A Matter of Life and Death – a strange and weird celestial romance.
On 28th December 2017, I was lucky enough to watch the rerelease of A Matter of Life and Death, courtesy of Park Circus, at the QUAD theatre in Derby.
David Niven is an RAF pilot who, as the plane is going down after critical damage during WW2, has a conversation with an American service woman (Kim Hunter). Jumping out at 1000 feet, he miraculously survives and the two meet and fall in love. However, he’s then told that he was meant to die and must defend himself at a court hearing in Heaven.
The film was originally intended to celebrate the Anglo-American relationship that had been successful during WW2. However, the film not only calls this in to question be also Britain’s continued status as a world dominant power.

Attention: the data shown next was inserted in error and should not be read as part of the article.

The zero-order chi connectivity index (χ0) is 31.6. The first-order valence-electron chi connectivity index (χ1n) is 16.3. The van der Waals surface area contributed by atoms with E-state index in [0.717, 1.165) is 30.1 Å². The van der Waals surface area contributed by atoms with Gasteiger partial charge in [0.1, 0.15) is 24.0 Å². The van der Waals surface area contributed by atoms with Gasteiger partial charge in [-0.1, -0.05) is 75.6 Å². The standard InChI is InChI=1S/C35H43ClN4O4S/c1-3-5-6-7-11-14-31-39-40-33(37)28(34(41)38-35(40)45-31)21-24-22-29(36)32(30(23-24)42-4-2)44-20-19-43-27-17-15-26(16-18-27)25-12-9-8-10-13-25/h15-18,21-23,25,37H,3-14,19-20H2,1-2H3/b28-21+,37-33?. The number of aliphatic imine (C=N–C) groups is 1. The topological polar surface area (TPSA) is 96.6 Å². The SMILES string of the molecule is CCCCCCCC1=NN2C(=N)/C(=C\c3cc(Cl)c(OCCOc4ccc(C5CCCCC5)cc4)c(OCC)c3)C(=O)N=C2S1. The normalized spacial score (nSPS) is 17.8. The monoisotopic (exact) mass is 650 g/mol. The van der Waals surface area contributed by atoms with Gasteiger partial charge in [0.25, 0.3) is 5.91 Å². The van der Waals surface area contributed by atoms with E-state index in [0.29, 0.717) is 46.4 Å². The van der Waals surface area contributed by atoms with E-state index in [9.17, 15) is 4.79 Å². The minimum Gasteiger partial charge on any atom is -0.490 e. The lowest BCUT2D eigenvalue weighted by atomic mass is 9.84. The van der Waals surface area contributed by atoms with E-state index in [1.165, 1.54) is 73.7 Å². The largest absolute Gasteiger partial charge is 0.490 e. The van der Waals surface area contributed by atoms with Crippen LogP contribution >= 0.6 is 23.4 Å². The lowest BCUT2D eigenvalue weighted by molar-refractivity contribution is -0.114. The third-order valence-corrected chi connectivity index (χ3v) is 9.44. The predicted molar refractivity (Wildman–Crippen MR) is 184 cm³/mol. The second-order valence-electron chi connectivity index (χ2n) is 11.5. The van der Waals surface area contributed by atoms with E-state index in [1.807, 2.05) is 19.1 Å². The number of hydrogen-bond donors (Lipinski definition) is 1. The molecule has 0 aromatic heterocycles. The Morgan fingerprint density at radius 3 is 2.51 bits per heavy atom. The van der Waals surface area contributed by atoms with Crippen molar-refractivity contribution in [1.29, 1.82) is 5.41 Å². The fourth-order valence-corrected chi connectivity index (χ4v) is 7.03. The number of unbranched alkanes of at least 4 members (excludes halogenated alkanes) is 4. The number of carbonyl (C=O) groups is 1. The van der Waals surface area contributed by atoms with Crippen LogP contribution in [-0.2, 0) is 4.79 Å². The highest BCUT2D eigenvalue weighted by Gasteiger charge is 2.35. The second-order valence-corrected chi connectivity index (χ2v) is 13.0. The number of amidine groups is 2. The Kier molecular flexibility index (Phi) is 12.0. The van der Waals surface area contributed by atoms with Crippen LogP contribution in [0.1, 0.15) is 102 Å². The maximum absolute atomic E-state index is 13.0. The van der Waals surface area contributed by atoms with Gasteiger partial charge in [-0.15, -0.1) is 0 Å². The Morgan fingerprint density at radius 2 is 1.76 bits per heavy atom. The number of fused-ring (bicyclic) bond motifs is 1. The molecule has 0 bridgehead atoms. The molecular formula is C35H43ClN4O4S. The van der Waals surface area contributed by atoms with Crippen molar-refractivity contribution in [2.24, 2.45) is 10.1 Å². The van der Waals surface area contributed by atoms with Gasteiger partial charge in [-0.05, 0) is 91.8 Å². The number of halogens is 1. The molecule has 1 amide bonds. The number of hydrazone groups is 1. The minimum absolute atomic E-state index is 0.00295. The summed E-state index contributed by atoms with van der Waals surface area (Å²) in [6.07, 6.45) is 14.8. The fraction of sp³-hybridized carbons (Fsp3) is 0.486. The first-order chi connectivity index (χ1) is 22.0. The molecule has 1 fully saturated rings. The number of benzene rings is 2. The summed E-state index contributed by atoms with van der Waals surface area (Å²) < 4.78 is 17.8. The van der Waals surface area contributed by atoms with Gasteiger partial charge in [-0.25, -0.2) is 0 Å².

The film is outspoken and the cinematography is fantastic. The visuals are stunning – with heaven being shown as black and white whilst Earth is shown in colour. The modernistic architecture in heaven is fantastic and the moving staircase scene is just narcotically weird. Although perhaps the strangest scene is on the beach when Peter is told, by a naked young boy, that he is back on Earth (although this was cut from the US TV release).
So what does Powell and Pressburger say about the relationship between Peter and June? Well, although seemingly the centre story of the film, Powell and Pressburger are also suggesting that – just like Peter refuses to go to heaven, Britain should refuse to be dead or kept in similar history as the effete Frenchmen. In fact, Britain should live – side by side, shoulder to shoulder with America.
I really enjoyed both my first visit to the independent cinema (QUAD) in Derby and also to watch this classic film. Once again, thank you to Park Circus for the opportunity.
This post was written by noxford